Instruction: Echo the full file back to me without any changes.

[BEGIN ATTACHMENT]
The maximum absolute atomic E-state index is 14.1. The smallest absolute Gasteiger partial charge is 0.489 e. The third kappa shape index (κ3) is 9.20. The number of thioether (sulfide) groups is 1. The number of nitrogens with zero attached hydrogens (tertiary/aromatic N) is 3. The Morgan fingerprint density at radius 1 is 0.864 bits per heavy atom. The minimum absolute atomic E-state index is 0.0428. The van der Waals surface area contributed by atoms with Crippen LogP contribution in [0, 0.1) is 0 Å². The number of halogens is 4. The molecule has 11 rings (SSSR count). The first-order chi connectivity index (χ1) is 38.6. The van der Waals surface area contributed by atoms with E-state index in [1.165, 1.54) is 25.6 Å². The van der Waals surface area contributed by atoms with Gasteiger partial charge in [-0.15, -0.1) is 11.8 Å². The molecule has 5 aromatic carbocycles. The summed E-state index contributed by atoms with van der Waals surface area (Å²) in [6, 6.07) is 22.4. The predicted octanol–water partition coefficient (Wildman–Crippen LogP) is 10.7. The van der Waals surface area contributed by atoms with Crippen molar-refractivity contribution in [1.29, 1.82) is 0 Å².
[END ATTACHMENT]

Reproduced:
The maximum absolute atomic E-state index is 14.1. The smallest absolute Gasteiger partial charge is 0.489 e. The third kappa shape index (κ3) is 9.20. The number of thioether (sulfide) groups is 1. The number of nitrogens with zero attached hydrogens (tertiary/aromatic N) is 3. The Morgan fingerprint density at radius 1 is 0.864 bits per heavy atom. The minimum absolute atomic E-state index is 0.0428. The van der Waals surface area contributed by atoms with Crippen LogP contribution in [0, 0.1) is 0 Å². The number of halogens is 4. The molecule has 11 rings (SSSR count). The first-order chi connectivity index (χ1) is 38.6. The van der Waals surface area contributed by atoms with E-state index in [1.165, 1.54) is 25.6 Å². The van der Waals surface area contributed by atoms with Gasteiger partial charge in [-0.15, -0.1) is 11.8 Å². The molecule has 5 aromatic carbocycles. The summed E-state index contributed by atoms with van der Waals surface area (Å²) in [6, 6.07) is 22.4. The predicted octanol–water partition coefficient (Wildman–Crippen LogP) is 10.7. The van der Waals surface area contributed by atoms with Crippen molar-refractivity contribution in [1.29, 1.82) is 0 Å².